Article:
Aug 2003 - July 2005
Richard Green, Taylor Thomson Whitting, structural engineers
Sebastian La Rosa, DLR Enterprises
2A Brandling Lane, Alexandria NSW 2011
2 beds, 1 bath, 1 car (garaged)
Double storey duplex with courtyard to rear - a mirror image of 2B
© Michael Nicholson
2A Brandling Lane is a beautifully designed and executed duplex in Alexandria, an inner city suburb of Sydney. On completion, it was awarded by the Royal Australian Institute of Architects 2007 NSW awards in the Multiple Housing category, a category usually reserved for large scale commercial developments. This may have been a fitting conclusion for the project but in many ways it was also just the start of another chapter.
The building was not designed or intended for the award shows or publications. Its very existence is borne from a place of ‘purpose’ and this theme is imbued throughout the design, build and detailing of the project. Its inherent qualities caught the imagination of editors and authors alike. And we would dare say, many architects. Alexandria Duplex was and continues to be an exemplar of infill design.
“Langston-Jones is an architect's architect - Alexandria Duplex demonstrates the highly considered thinking and execution that he is known for.”
Downstairs comprises of an open plan living and kitchen complimented with Bluestone tiled floors, high ceilings above the dining area having a sliding glass wall that flows to an enclosed North East facing courtyard.
The kitchen is made to feel like a piece of cabinetry, having an integrated fridge & dishwasher and raised stainless steel benchtop and cooking appliances.
Upstairs comprises of two bedrooms, both with built-in wardrobes. The toilet, with a combined washer / dryer, is separate from the bathroom offering shower with teak floor insert below a skylight.
A project with purpose
Long before it was fashionable to eke out every square inch of a block in the pursuit of real estate dollars, Langston-Jones and his partner found a vacant block of land in a tranquil inner city laneway on the city-fringe of Alexandria. The opportunity to create a home was clear but also the house was an opportunity to set out his architectural principles – design and social.
By the 1990’s, just 50 percent of Australian households contained only one or two people, while in Sydney, roughly one in three households contained just one adult – either a person living alone or as a single parent. It seemed reasonable that the site would provide for two terraced houses, each on 75 sq m, creating two dwellings that in were in harmony and a suitable scale for the site.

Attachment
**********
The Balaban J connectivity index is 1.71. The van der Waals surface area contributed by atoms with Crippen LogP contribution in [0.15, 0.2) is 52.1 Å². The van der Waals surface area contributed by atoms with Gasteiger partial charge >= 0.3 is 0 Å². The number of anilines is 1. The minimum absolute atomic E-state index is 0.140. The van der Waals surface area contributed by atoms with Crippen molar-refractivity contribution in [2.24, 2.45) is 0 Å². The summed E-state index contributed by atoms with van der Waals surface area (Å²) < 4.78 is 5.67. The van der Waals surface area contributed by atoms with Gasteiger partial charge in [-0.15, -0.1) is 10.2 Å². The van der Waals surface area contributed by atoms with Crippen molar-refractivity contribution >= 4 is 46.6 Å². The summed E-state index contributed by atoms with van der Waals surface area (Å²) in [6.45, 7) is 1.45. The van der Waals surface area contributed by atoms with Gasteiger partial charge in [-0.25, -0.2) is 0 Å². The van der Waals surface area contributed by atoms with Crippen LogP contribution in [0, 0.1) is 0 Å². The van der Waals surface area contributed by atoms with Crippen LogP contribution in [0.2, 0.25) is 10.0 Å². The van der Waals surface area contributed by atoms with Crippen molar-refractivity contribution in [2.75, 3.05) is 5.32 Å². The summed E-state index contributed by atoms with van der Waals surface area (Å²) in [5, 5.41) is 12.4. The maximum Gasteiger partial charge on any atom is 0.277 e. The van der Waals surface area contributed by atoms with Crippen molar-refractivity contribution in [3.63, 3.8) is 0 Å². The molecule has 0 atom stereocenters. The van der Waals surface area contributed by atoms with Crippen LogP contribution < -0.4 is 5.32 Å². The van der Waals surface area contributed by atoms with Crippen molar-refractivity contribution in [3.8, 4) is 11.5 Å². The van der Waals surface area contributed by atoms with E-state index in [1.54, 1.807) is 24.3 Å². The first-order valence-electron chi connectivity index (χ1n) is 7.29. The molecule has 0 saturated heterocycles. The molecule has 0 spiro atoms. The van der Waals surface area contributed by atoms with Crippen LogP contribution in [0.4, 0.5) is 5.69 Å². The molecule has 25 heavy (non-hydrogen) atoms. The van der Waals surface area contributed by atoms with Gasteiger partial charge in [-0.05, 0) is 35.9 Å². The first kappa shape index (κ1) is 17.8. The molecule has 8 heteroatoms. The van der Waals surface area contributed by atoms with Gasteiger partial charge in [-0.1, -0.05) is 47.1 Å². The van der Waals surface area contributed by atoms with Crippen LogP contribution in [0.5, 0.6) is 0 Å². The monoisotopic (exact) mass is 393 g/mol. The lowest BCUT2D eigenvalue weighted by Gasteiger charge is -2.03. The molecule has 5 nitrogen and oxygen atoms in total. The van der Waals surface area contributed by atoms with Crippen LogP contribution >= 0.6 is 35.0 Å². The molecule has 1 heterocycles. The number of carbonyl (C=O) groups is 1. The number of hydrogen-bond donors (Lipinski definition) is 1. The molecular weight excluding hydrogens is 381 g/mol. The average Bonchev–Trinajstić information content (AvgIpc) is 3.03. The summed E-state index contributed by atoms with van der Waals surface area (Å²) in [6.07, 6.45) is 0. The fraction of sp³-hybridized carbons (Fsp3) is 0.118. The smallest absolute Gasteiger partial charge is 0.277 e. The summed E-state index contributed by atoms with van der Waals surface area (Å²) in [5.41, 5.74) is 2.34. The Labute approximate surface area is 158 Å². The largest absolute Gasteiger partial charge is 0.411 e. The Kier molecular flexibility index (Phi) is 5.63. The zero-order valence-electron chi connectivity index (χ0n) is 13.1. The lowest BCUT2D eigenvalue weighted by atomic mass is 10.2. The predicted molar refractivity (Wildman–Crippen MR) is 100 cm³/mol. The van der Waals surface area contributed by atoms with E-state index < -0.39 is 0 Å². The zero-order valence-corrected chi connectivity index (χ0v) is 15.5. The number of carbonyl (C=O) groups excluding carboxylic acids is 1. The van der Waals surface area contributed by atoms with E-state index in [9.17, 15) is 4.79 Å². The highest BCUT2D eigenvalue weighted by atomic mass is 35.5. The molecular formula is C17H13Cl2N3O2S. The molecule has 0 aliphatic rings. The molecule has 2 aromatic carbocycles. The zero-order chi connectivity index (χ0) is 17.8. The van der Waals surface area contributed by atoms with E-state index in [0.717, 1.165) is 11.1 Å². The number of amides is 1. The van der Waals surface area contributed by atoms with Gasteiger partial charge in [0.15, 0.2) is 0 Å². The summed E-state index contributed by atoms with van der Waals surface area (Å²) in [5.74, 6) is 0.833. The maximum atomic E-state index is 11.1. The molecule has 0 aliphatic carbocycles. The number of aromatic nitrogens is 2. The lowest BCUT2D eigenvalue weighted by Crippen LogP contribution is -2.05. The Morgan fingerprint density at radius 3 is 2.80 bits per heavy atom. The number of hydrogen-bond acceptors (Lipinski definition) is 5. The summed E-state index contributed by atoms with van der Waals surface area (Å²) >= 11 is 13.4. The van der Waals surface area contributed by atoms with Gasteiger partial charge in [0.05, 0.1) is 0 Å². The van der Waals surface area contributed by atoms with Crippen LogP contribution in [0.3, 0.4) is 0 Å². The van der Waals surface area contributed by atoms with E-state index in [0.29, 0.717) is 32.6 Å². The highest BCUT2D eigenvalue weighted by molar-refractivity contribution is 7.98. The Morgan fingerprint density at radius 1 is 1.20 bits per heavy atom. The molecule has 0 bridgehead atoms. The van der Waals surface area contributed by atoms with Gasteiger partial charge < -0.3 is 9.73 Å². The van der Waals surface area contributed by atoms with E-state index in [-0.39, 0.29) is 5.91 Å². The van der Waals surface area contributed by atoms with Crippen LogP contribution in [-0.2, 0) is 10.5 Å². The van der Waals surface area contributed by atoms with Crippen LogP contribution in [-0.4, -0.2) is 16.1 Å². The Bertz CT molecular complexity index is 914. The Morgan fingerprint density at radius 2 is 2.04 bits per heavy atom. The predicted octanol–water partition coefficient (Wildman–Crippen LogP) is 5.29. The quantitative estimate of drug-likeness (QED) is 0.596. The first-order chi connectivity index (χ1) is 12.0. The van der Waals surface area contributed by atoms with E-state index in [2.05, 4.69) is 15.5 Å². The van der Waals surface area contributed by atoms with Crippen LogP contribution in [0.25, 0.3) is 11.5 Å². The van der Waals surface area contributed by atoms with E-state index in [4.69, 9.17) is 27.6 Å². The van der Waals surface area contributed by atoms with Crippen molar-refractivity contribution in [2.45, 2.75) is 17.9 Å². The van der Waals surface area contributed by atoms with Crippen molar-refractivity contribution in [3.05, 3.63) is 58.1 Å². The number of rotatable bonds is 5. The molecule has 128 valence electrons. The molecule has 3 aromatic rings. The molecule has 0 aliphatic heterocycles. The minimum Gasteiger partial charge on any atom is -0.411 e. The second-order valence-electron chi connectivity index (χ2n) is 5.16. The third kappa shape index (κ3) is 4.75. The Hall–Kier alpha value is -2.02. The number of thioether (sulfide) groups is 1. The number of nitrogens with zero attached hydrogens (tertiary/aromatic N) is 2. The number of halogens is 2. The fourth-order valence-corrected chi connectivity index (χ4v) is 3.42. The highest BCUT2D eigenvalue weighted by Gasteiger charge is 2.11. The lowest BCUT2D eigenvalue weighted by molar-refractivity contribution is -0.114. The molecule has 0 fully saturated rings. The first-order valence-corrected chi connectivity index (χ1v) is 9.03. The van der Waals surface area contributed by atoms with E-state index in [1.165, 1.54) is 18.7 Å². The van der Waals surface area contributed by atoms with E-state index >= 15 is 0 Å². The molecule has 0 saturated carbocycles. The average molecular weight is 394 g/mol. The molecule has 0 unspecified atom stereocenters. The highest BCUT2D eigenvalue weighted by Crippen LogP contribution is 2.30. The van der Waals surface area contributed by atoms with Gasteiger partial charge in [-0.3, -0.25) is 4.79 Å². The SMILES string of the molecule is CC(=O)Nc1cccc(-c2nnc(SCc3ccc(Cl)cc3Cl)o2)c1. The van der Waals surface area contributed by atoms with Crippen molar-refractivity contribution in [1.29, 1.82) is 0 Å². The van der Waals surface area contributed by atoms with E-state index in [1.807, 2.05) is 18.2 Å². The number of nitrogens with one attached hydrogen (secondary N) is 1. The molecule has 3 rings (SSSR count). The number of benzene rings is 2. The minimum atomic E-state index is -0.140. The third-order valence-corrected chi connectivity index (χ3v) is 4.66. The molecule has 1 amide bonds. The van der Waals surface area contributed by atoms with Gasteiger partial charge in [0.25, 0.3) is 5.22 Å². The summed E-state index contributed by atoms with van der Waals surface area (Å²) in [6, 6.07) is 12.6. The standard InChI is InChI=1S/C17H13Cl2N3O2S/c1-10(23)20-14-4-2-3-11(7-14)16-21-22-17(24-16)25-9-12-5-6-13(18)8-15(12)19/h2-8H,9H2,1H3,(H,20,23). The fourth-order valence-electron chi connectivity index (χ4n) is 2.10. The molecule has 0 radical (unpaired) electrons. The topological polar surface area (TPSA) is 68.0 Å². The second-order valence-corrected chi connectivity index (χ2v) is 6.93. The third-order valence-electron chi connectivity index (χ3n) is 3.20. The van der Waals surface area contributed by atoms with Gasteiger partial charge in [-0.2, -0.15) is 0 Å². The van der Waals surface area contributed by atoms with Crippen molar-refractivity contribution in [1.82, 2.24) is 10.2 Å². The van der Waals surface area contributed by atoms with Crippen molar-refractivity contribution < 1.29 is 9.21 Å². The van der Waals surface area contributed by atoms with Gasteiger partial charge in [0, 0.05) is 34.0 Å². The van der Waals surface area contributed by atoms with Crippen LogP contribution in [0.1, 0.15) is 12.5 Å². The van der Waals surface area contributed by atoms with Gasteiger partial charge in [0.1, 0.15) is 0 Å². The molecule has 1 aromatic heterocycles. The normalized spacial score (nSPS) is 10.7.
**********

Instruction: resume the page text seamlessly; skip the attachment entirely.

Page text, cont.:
The land was purchased in 1999 and design commenced from Nov 1999 – Aug 2003 (46 months). Having been advised by Council that two dwellings was not possible, this solidified the architect’s quiet determination.
The 150 sq m site measures 15.7m wide x 9.6m deep. This unusually wide laneway site allowed for two townhouses, perfectly mirrored in design and finish. Knowing the background and understanding the architect, there is a real sense that the intention of the project was to provide a ‘gift’ to the laneway and to demonstrate that Sydney’s inner city laneways can be sensitively developed and be a vibrant place to live.
Design & detailing
Construction commenced from Aug 2003 – July 2005 (24 months). The architect has built an intricate and finely textured duplex. One can delight equally in the spaciousness as in the detail. Light and volume were critical to the overall impression of occupying a larger space and these two key elements of the design were deliberated from the beginning and revised many times over.
Everything that can be done to make the most of the available volume – or at least to make it appear larger than it actually is – has been done. The entire glass wall separating the ground floor from the patio can be slid to one side, effectively merging interior and exterior spaces. The use of external stone floor tiles throughout both spaces and coarse external render internally enhances the sense of continuity between inside and outside.